Leaders of the Church have counseled us to cultivate a garden at our homes. Recently, members from the Mountain View Ward in Nairobi, Kenya heeded that counsel, and following their bishop’s assignment and worked hard to create a ward shamba (the word ‘shamba’ means ‘garden’ in Swahili). Ward members joined hands and applied their knowledge in transforming the thickets and shrubs into a bountiful harvest.
Brother Michael Bahati mentioned he had always wanted to apply his farming skills on the shamba, saying that it had been neglected for as long as he could remember. Brother Bahati made sure that he had reserved enough time to dig, dung, graft and prune. It would have grieved him if he had lost the harvest, which was not only for himself but was stored up for the benefit of all the ward members.
The words from Jacob 5:62, “Wherefore let us go to and labor with our might” described Bishop Musaka’s efforts as well. He drove to the Church on the weekends, rolled up his sleeves and labored diligently. He knew his members, understood their needs, and worked alongside them. As the bishop is also president of the priests quorum, he made sure that the priests were not left behind, and he invited them to work.
Brother Bonabol was among those who took heed of the bishop’s call. He took the responsibility to ensure there was food enough to provide for the members. He saw it as his priesthood duty, and he fulfilled it with honor.
Sister Omondi used to exercise every morning, running from her home to Uthiru. Then she thought there was something more she could do. She contacted Brother Vidonyi, who informed her there was work to be done in the shamba. That is how her morning run was alternated with work at the shamba.
Ward members who previously worked there had little training in planting, so Sister Omondi taught them how to dig and plough. She explained her experience this way: “I doubted if the groundnuts (peanuts) would grow, but they did and despite growing the potatoes in the wrong format, they caught root.” Sister Omondi’s main responsibility was to water the plants and she learned her duty and acted in her appointed office with strict obedience.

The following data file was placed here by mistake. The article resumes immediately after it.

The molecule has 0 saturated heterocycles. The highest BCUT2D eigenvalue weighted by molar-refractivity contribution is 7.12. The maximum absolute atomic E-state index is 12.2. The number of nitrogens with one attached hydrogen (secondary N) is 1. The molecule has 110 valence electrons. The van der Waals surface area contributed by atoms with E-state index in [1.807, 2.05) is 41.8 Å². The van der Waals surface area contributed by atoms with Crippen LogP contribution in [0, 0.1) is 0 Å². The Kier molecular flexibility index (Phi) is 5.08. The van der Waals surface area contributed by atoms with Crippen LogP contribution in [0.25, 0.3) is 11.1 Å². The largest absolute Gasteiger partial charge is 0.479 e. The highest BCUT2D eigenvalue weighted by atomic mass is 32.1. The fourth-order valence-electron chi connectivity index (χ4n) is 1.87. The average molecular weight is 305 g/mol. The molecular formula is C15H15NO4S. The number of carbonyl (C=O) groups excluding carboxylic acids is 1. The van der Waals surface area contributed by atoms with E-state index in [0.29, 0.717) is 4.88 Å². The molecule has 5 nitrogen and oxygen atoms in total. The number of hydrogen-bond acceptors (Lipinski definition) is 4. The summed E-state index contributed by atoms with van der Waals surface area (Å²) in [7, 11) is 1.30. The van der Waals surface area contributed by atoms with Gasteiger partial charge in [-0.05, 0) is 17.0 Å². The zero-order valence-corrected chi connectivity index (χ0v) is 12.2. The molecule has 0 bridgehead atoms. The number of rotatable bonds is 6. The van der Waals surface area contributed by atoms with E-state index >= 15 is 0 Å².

As much as it was a learning opportunity for Brother Omondi, he also taught others. The soil at the church was not foreign to him and he understood what would flourish best in the shamba.
Sister Mahindi was concerned about her daughter’s illness but she trusted that she could take her mind off of that. She felt that by busily working at the shamba, things would get better—and they did. She gained comfort and peace as her daughter recovered.
Bishop Mukasa made it possible for the members to irrigate the plants. He made sure there were enough pipes to use as they still waited for the water sprinklers. He described, “As the plants need water to be nourished, the members also need nourishment from the holy scriptures.” The plants couldn’t go a day without water, just as members shouldn’t go a day without studying their scriptures.
Missionaries also managed to bring investigators to come work in the shamba. What a privilege those investigators were given to receive the restored gospel at the same time they received food from the garden in which they had worked.
Finally, the day came when the rewards were quite visible and abundant. The Mountain View Ward members’ hard work proved itself. There was an abundance of food, ranging from bananas to mboga to beans and they are about to harvest the maize. It was clear that the members’ aim wasn’t for instant gratification. They understood that in all harvests, some blessings don’t come until later, so they chose to be patient with the sweet potatoes and cassava.
As I worked in the shamba and saw it progress, I noted the change in myself. If the plant tamed by the Master came out as He desired, can I also involve the Lord and allow Him to guide me to reach my potential and live within my privileges? My lesson from the shamba is a resounding, “Yes!”
Marc Otieno is ward mission leader in the Mountain View Ward, Nairobi West Stake.